One chart shows how the Democratic tax plan helps most Americans a lot more than the Trump cuts

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  • Most Americans would get a tax cut under the Democratic plan.
  • Those earning $US30,000 ($AU40,866) or less annually come out much further ahead compared to the 2017 Trump tax law.
  • Lower-earning Americans are poised to get a big boost from the child tax credit if its renewed.
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Democrats are still drafting their $US3.5 ($AU5) trillion social spending legislation, but one thing is apparent: Compared to the 2017 Republican tax law, the House Democrats’ plan packs a bigger punch in its tax cuts for average Americans – particularly those earning $US30,000 ($AU40,866) and under annually.

House Democrats have wrapped up efforts to turn President Joe Biden’s economic priorities into a $US3.5 ($AU5) trillion spending package to overhaul childcare, education, and healthcare. It includes tax increases for wealthy Americans and large firms. However, it does scale back some of the hikes Biden sought.

All income groups earning below $US200,000 ($AU272,442) a year would see a tax cut in the plan put forward by Democrats on the House Ways and Means panel, per an analysis released Wednesday from Congress’s nonpartisan scorekeeper. By contrast, the 2017 Republican tax law gave wealthier Americans a more sizable cut compared to those on lower-income households, as illustrated in the chart below.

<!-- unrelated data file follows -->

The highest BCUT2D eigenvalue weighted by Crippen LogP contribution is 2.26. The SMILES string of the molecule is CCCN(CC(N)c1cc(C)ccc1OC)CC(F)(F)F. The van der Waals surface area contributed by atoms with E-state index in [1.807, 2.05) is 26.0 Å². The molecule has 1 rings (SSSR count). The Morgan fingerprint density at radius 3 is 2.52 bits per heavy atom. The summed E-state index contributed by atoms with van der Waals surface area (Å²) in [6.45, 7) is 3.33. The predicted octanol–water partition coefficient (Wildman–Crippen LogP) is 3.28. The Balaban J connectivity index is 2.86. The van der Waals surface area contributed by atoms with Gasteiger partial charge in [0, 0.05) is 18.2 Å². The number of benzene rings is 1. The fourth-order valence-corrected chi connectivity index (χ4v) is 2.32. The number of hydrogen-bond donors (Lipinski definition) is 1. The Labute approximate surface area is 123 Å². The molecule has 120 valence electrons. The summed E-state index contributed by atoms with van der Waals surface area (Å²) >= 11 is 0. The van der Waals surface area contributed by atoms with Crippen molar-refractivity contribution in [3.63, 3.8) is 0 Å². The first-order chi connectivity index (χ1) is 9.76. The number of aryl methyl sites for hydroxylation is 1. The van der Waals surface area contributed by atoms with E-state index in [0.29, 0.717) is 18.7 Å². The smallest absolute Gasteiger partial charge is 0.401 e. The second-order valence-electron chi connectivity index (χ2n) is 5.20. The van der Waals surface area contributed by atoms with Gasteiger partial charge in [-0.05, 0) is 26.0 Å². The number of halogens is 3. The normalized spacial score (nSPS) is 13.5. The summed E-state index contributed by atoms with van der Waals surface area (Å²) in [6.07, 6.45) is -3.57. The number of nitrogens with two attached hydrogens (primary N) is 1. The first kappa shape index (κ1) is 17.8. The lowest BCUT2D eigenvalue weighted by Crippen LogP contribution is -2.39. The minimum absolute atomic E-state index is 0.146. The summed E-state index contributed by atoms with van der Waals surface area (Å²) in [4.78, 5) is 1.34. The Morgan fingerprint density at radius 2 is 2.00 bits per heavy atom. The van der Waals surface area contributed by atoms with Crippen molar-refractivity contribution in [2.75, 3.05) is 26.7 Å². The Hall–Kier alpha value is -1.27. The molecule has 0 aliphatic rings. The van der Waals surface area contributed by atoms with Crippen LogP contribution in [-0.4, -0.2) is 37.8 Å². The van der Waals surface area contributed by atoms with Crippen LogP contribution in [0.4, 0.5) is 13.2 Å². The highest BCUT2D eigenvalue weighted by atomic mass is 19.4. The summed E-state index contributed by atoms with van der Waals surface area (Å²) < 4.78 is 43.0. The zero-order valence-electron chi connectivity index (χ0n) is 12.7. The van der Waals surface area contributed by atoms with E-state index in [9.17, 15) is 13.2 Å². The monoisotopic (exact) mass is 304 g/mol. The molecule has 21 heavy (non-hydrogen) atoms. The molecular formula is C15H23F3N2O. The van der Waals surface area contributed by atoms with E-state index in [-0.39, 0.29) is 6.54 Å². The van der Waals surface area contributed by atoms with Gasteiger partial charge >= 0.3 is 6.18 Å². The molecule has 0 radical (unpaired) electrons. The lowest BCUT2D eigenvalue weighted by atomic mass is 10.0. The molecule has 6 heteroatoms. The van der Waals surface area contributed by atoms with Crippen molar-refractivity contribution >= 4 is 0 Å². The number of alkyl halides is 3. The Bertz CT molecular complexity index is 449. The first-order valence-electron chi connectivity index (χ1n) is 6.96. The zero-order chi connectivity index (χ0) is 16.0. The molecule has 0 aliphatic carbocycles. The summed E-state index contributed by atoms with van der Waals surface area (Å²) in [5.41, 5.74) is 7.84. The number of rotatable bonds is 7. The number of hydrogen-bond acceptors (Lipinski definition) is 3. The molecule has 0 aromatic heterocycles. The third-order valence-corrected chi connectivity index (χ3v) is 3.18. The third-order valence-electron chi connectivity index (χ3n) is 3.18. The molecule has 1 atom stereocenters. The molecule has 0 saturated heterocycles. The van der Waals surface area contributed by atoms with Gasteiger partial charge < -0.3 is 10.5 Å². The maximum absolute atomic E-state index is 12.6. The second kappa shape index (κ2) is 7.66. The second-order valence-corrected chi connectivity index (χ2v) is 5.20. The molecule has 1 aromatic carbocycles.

The trend shows “a pretty stark comparison between the Ways and Means package and the 2017 tax law. That reflects pretty different priorities,” Samantha Jacoby, a tax expert at the left-leaning Center on Budget and Policy Priorities, told Insider.

Most Americans pulled in $US50,000 ($AU68,111) and under in 2018, according to the latest data from the IRS, and they’re in line for a tax reduction. The size of the tax cuts gradually increases among lower-earning households.

“The Ways and Means package is prioritizing tax cuts for low and moderate-income people,” she said, adding that much of the tax benefits of President Donald Trump’s tax law skewed toward higher-earning Americans.

The analysis from the Joint Committee on Taxation found the average tax rate would climb 0.2% for those earning between $US200,000 ($AU272,442) and $US500,000 ($AU681,105) in the House Democratic plan. Then it would rise by 1.6% for those making between $US500,000 ($AU681,105) and $US1 ($AU1) million. After that, the tax rate shoots up 10.7% for households earning above $US1 ($AU1) million.

The 2017 Republican tax law slashed the corporate tax rate to 21% from 35% while setting temporary benefits for individuals. The trend is reversed from the Democratic package: Income groups starting at $US50,000 ($AU68,111) and above saw the size of their tax cuts increase, reflecting a GOP view that tax cuts for the rich provides a boost to the economy.

In the Democratic plan, lower-income Americans earning $US20,000 ($AU27,244) and less would be among those getting the biggest tax cut – those earning between $US10,000 ($AU13,622) and $US20,000 ($AU27,244) would see their tax rates drop by roughly 10%. It’s nearly doubled for those making below $US10,000 ($AU13,622).

Jacoby said that is likely largely due to the expanded child tax credit, which delivers monthly payments to families up to $US300 ($AU409) per child regardless of whether they owe taxes or not.

Biden leaned into how his economic plan concentrates tax benefits onto average Americans during a speech on Thursday. “My plan benefits ordinary Americans, not those at the top who don’t need the help,” he said from the White House. “It’s a historic middle-class tax cut.”